Monday, October 31, 2005

"Anyway you say it, it sounds dirty." -- Lrudlrick on people loving his wife's pie.

What a weekend, folks. If not for the traffic and the milling of a million and one people, I would have thought I was in Stars Hollow. Clearly the organizer felt the same because she accidentally called our local food mart, Doosie’s Market.

The Autumn children’s festivities were bigger than I had imagined. Kids I had never seen before crawled out of the woodwork. By the way, dragons are this year’s popular costume. There is something about kids wearing talon spats that makes me giggle.

The highlight of the weekend, aside from watching the Z-girl freak out over the lighted pumpkins in the garden was the pie contest.

There were tons of pies. Custards, fruit pies, meat pies. You name it, it was there.

I’ll tell you the hardest part of the pie contest wasn’t developing the recipe or baking the pie or even watching the judges. It was transporting the bloody thing. You know how professional chefs make a big deal about transporting a 50 lb tiered cake 3 feet to a display table? They are so right.

First of all, my pie was a heavy pie. 5 pears filled my double crust pie. Add the weight of the ceramic pie plate, the pizza baking sheet I used to transfer it and the plastic dome I covered the pie with to ensure a renegade leaf wouldn’t blow into it made my pie feel like a stack of bricks.

After the pie crust fiasco of pie #4, I realized that I had to be very careful moving this pie. Nothing and I meant nothing could hit the sides of the plate. As I gingerly walked to the display table, several men commented on how tasty the pie looked. I thanked them and asked them politely to run defensive tackle against the children that were running to and fro.

I signed in and the lady immediately showcased my pie on the highest stand in the center of the table. “That’s a good sign” said my husband. Like a true dork, I began taking photos of all the pies submitted. Hey, it was my first cooking contest. Cut me some slack. At least I stopped myself from having my picture taken with the pie arched at a 45 degree angle.

Lrudlrick and I started commenting on our dislike of cream pies when we tried to decipher the design on a custard pie. My husband and I were short of mocking the pie when one of the volunteers noted it was an entry in the kid’s division.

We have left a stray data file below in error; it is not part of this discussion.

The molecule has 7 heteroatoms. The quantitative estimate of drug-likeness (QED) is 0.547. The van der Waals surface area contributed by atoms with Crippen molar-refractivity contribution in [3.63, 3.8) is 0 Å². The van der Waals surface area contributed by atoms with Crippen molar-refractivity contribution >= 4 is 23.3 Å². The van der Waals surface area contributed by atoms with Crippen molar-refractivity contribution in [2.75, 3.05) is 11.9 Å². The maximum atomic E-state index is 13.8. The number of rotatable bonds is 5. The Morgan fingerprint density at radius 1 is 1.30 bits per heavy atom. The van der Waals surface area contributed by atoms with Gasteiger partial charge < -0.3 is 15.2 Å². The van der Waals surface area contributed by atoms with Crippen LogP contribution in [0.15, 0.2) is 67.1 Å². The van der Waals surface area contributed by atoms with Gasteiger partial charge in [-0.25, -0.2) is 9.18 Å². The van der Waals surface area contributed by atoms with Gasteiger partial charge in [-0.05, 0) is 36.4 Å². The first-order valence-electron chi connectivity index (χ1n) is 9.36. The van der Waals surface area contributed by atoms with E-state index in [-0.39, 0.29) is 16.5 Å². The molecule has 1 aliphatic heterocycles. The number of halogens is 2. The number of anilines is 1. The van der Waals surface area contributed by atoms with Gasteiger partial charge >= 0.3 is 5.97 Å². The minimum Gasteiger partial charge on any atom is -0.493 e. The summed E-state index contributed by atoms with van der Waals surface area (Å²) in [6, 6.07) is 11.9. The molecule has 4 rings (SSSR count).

The silence between my husband and I was deafening. Now, we weren’t making fun of the pie but heck, we could have been a bit nicer. If I were to lose simply on the fact I couldn’t figure out that was a sun design on the pie, I knew it was karma deserved.

For the rest of the event, my husband and I hovered around the pie contest like vultures waiting for their meal to kick the bucket. Occasionally we’d watch the judges taste and nod approvingly. Lrudlrick tried to lean in to hear the discussions.

Finally, I realized that we were taking this contest a little too seriously and left to grab lunch and a hot chocolate. As we ate our lunches, images of me turning the table over and going Hulk in front of hundreds of kids dressed as Elmo and Tigger came rushing through our brains. I nearly choked on my sandwich. We both laughed. Lrudlrick and I became more elaborate with my reactions. In one scenario, every profanity known to man in English and Cantonese spewed out of my mouth. In another, I threw a pie at the winning baker which led to a pie fight worthy of a Three Stooges flick.

In the end, they announced my name and even though it was a silly local pie contest, it felt good to win. Sure, I could have gotten up to the mike and said, “I am the greatest! There can only be one! All you other bakers aren’t worth a baker’s dozen!” But I felt it more dignified to smile and thank the judges.

My pie sold out like hotcakes afterwards and my husband left carrying my empty pie plate mockingly stating that he was going home with the area's best pie. Lrudlrick began boasting about my ten minutes of fame and how it warranted my picture being hung in the local market and getting the best seat in the house at our local restaurant.

Dreams of stocking my pies at the local restaurant developed and Lrudlrick had the twinkle he always gets when he thinks his dream of being a stay at home dad can finally come true. Like a true first place champion that’s pronounced ‘chom pea on’, I spent the rest of the night doing what a master baker get your mind out of the gutter would do, I cleaned my kitchen. Remnants of the numerous pies baked and tested were put away. The kitchen has returned to normal, at least for the next few weeks before Turkey day.

Thanks goes to Matt for recommending I sign up for the contest. Matt, chestnut season is here so I’ll start working on those Capezzoli di Venere. If you’re interested in becoming my manager in the local pie contest circuit, drop me a line. This week, the Five Borough Bakeoff! Next week, the world! Ok, maybe Westchester county.

Oh and if anyone from the Food Network is reading this, I’m open to a reality based program where you follow me as I enter local contests. Forget those impossible $10,000 cooking contests. Let’s get real. I’ll take a gift certificate to the local Chinese takeout any day. Lrudlrick and I have already worked on our pitch. Call me!